As Israel approaches general elections for the second time this year, many speculations debate the meaning of statements by Prime Minister Netanyahu in favor of annexing Jewish towns in Shomorn and Judea aka West Bank. As a person who has lived in Shomron for nearly 30 years, I see the conversation itself as a big step in the right direction and ultimately this will bring us closer to the application of full Israeli sovereignty in areas that have been under Israel’s control for the past 52 years. Although some might argue that these steps will jeopardize the prospect for peace in the region, in my opinion sovereignty and clear policies regarding the status of these areas are key for local and regional understanding that will provide a foundation for normalization for Israel in the region and prosperity for the people who live here.
In Israel’s war of independence in 1948 the army of Trans-Jordan crossed over the Jordan River and invaded this territory. Jordan annexed it and called it the ‘West Bank’ of Jordan and illegally occupied it until the Six Day War in 1967 when Israel took over. Israel’s official policies regarding the future of these areas have been somewhat ambiguous, one the one hand all governments of Israel have participated in some form of international discussions on ideas of transferring administration of at least parts of this area to Arab entities. But, on the other hand, all governments of Israel have allowed and invested heavily in building Israeli towns and infrastructure in these regions. Actions that are typically seen as stumbling blocks towards implementing the idea of an Arab control of the area.
While some would like this area to become the future Palestinian State, applying full Israeli sovereignty over the Israeli towns that are dotted around through the region would give them permanent legal status, at least in internal Israeli law.
According to information published by Israel’s Ministry of Interior in January 2019 there were about 450,000 Israelis living in Samaria and Judea in addition to about 320,000 Jews living in Jerusalem in areas that were occupied by Jordan before June 1967. Together that adds up to 770,000 Jewish Israelis living in areas east of the ‘Green-line’ or in the ‘West Bank. That equals about 10% of Israel’s population or twelve Knesset seats. In the upcoming elections the majority of these voters are going to vote for parties who they believe will protect the interest and future of their homes and towns and continue to invest in their development and integration in to Israel’s political and physical infrastructure. Or in other words apply Israeli sovereignty here. But, the Jewish Israeli residents are not alone in this vision, most supporters of Likud, Yemina, Shas also see this region as part of Israel. Many would even struggle with applying the term ‘annexation’ to this situation because ‘you can’t annex something that already belongs to you’. Netanyahu needs those votes and he is speaking to those voters when he speaks about applying Israeli sovereignty to the Israeli towns in Samaria and Judea.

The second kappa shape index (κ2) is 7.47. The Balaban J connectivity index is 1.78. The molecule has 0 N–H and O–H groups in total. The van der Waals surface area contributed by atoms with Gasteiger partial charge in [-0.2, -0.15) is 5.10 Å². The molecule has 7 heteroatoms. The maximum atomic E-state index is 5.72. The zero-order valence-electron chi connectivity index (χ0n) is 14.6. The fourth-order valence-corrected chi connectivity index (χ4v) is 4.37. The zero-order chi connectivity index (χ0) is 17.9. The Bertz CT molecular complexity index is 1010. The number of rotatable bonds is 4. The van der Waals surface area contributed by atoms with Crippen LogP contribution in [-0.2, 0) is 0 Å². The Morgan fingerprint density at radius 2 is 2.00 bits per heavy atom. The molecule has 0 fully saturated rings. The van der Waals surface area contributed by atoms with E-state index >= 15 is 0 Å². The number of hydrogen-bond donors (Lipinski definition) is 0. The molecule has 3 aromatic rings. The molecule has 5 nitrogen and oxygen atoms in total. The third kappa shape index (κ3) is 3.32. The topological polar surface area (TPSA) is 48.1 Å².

Netanyahu realizes that the Israeli public does not believe that the Palestinian Authority (PA) is a sincere partner for peace. Even most recent news reports confirm that in spite of huge budget difficulties the PA continues to prioritize paying large salaries and benefits to terrorists convicted of murdering Israelis. Areas A which are under full Palestinian control are off limits to Israelis because the PA police refuse to provide safe passage to Jews. Israelis see that the pullout from Gaza in 2005 enabled the establishment of a Muslim Brotherhood affilate, Hamas mini-state that regularly fires rockets into Israeli civilian centers. These facts and many others details send a very clear message to the Israeli public that the Palestinian Authority and its mother ship, the PLO have not really reformed their violent antisemetic agenda and that implementing the Oslo Two State idea would be a great mistake. When Netanyahu suggests annexing the Israeli towns in Samaria and Judea, he is speaking to those voters and begging for their support in the coming elections. Those who know how to read the political map in Israel understand that politicians who take such stands have a chance in getting more votes and winning the elections. For the same reason Netanyahu’s competition, leaders of the Blue and White party, are quoted making almost identical statements regarding plans of applying sovereignty to Israeli towns in Samaria and Judea.
Netanyahu must apply Israeli sovereignty to Samaria and Judea in the same way that Israel already did in Jerusalem and Golan in 1981. In democracies leaders who want to be re-elected and stay in power must not lose touch with their constituency. More Israeli voters believe that Samaria and Judea, the land of the Bible is an inseparable and core part of the Jewish national homeland, they believe that the significance of this region for the security of the state of Israel is irreplaceable, they don’t trust the Palestinian Authority and they believe that implementing the Two State solution would mean placing a terror state in their backyard. Netanyahu who recently broke David Ben Gurion’s record for being the longest serving Prime Minister of Israel, is unquestionably one of the most politically savvy people on the planet since Niccolò Machiavelli himself. His nature is to put all of the pieces of the puzzle in place as needed to stay in power. He knows that the key to winning the next elections is advancing Israel sovereignty in Samaria and Judea. And that is what he will do.